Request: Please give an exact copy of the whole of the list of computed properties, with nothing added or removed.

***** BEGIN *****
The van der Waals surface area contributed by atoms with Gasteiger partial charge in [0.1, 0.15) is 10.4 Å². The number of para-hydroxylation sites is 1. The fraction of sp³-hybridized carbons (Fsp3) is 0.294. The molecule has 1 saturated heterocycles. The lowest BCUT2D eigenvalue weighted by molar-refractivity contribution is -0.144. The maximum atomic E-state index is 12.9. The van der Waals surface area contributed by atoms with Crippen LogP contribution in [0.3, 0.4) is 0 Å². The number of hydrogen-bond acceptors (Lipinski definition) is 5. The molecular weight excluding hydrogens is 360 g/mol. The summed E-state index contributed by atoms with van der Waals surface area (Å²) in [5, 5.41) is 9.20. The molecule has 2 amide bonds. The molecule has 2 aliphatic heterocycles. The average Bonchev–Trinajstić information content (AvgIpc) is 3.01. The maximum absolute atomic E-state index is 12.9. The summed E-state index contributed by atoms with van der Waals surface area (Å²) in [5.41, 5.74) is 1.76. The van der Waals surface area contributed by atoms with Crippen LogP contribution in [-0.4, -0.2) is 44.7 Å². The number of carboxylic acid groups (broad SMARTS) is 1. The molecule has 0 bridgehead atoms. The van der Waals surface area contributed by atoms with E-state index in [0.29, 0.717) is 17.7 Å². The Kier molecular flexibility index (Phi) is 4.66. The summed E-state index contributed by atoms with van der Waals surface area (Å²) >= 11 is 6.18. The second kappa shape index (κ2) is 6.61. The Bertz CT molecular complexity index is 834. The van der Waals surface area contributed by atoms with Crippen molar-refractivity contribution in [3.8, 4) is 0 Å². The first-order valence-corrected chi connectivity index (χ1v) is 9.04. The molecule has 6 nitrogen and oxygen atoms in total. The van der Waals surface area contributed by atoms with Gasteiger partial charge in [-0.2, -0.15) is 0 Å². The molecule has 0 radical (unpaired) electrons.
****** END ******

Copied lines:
The van der Waals surface area contributed by atoms with Gasteiger partial charge in [0.1, 0.15) is 10.4 Å². The number of para-hydroxylation sites is 1. The fraction of sp³-hybridized carbons (Fsp3) is 0.294. The molecule has 1 saturated heterocycles. The lowest BCUT2D eigenvalue weighted by molar-refractivity contribution is -0.144. The maximum atomic E-state index is 12.9. The van der Waals surface area contributed by atoms with Crippen LogP contribution in [0.3, 0.4) is 0 Å². The number of hydrogen-bond acceptors (Lipinski definition) is 5. The molecular weight excluding hydrogens is 360 g/mol. The summed E-state index contributed by atoms with van der Waals surface area (Å²) in [5, 5.41) is 9.20. The molecule has 2 amide bonds. The molecule has 2 aliphatic heterocycles. The average Bonchev–Trinajstić information content (AvgIpc) is 3.01. The maximum absolute atomic E-state index is 12.9. The summed E-state index contributed by atoms with van der Waals surface area (Å²) in [5.41, 5.74) is 1.76. The van der Waals surface area contributed by atoms with Crippen LogP contribution in [-0.4, -0.2) is 44.7 Å². The number of carboxylic acid groups (broad SMARTS) is 1. The molecule has 0 bridgehead atoms. The van der Waals surface area contributed by atoms with E-state index in [0.29, 0.717) is 17.7 Å². The Kier molecular flexibility index (Phi) is 4.66. The summed E-state index contributed by atoms with van der Waals surface area (Å²) >= 11 is 6.18. The second kappa shape index (κ2) is 6.61. The Bertz CT molecular complexity index is 834. The van der Waals surface area contributed by atoms with Crippen molar-refractivity contribution in [3.8, 4) is 0 Å². The first-order valence-corrected chi connectivity index (χ1v) is 9.04. The molecule has 6 nitrogen and oxygen atoms in total. The van der Waals surface area contributed by atoms with Gasteiger partial charge in [-0.2, -0.15) is 0 Å². The molecule has 0 radical (unpaired) electrons.